“Biometrics and grip pattern detection can sense the registered owner of a gun and allow only that person to fire it. For example, the iGun, made by Mossberg Group, cannot be fired unless its owner is wearing a ring with a chip that activates the gun,” wrote Nick Bilton for the New York Times.
“But you would be hard pressed to find this technology on many weapons sold in stores.”
There’s a reason for that: because it doesn’t exist. Not yet, anyway, and not without some notable shortcomings. TriggerSmart is another such company, and they’re hoping to have a viable product available in 2014. They’re still in the prototype phase, though, and their product is pretty rough.
Oh, there are companies that are working on it, and there are promising prototypes and a few companies are emerging in the field of “smart guns,” guns with RFID or biometric scanners that only allow specific, screened users to operate the gun.
So far the most promising designs are RFID-based, which are unlocked when a person wearing a ring or bracelet with the embedded tag holds the electronically-safetied firearm.
There are many critics of smart gun mandates, including iTC, the developers of the iGun safety.
“iTC realizes that the concept of a personalized firearm can conjure up fears of potential legislation, safety concerns, and technology limitations. These concerns are our concerns as well and we have given them careful consideration during the development and launch of the iGun.
“iTC does not want to see our technology or anyone else’s mandated by law. Personalized firearm ownership should be a choice based on one’s own careful consideration of available options and the proper weighing of risks versus benefits of such technology.”
Smart guns introduce a layer of complexity that brings along with it several points of failure. They are battery-operated and generally default to safe. They are not water resistant. Biometric scanners require a clean scanner and a clean scan, and cannot be used with gloves. Radio-based scanners can be spoofed or jammed, and because they’re linked to a ring or bracelet, can be used by anyone with access to the key. Both systems are not instantaneous; it takes time for the controller to disengage the safety.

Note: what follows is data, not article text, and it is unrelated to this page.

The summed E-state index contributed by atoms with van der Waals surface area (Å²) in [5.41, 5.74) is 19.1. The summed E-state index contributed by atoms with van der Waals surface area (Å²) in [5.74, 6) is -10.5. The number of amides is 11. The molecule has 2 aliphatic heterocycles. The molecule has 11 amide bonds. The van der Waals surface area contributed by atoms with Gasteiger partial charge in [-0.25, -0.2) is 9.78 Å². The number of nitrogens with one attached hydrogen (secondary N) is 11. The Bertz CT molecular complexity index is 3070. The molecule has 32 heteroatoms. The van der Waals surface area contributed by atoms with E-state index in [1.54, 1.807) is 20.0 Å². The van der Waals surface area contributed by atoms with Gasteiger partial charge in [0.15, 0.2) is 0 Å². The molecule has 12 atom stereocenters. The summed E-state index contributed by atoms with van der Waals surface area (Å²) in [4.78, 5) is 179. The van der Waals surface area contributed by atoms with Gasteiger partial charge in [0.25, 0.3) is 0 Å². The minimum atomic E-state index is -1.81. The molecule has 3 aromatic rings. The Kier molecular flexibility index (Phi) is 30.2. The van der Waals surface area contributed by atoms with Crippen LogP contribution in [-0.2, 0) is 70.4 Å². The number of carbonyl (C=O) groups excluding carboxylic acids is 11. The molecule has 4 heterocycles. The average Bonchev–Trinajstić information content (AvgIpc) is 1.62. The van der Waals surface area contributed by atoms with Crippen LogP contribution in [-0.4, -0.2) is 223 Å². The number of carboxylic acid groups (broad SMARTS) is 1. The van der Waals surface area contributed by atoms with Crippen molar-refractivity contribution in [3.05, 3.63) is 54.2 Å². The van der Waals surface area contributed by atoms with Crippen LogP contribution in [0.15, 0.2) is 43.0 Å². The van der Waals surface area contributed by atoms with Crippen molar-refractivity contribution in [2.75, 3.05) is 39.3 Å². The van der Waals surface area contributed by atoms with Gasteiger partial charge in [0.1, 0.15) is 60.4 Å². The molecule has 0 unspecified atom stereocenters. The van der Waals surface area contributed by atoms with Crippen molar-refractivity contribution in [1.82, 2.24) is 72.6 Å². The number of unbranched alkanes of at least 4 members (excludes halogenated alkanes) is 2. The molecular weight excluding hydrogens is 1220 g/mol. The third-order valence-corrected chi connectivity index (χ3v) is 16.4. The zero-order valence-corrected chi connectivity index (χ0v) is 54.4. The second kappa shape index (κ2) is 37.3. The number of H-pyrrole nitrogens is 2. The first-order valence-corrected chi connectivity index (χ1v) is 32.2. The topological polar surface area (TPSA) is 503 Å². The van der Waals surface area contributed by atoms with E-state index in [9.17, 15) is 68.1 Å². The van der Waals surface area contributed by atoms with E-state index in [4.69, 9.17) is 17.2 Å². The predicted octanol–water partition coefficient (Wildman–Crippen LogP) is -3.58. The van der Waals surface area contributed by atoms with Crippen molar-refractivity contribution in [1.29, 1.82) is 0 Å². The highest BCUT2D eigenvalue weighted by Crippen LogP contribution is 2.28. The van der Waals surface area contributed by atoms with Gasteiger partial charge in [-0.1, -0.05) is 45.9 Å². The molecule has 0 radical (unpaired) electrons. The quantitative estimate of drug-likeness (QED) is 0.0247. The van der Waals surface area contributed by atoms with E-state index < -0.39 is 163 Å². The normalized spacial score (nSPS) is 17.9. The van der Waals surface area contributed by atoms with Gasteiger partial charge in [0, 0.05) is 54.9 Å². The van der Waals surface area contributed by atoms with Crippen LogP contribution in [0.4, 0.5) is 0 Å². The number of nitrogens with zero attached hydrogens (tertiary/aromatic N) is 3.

And they just don’t work 100 percent of the time. Which is precisely why both New Jersey and Maryland have enacted legislation that exempts them from being forced to issue smart guns to their police officers. For a target or recreational shooter, this might be OK. But for anyone who may want to use their gun for self-defense, police or otherwise, the failure rate inherent to smart guns—about one percent with the latest generation of smart safeties—is unacceptable. Smart guns aren’t.
Robert McNamara, the inventor of the TriggerSmart, told Bilton that his technology could have prevented the shooting at Sandy Hook Elementary School. It is possible to broadcast a signal that disables all guns equipped with their safety within a certain radius. “We believe we could have helped prevent the Newtown massacre.”
That’s an easy thing to say if you’re a company that makes smart safeties. Generally speaking, they add about $300 to the sticker of any guns equipped with one. Not that they’re in production yet, a point McNamara did not address.
And it goes without saying, that the idea of being able to disable someone’s gun from afar is fairly alarming.
To-date, the only smart safety that has gone into serious production has been the Magna-Trigger, which uses a magnetic plunger in combination with magnetic rings to block the function of some revolvers and 1911 pistols. We’re still pretty far away from a gun that can tell when it’s being used for ill.
We’re not opposed to the idea of a gun that will always work in the right hands and will always fail in the wrong, but it’s imprudent to say that this technology has been proven, or even exists.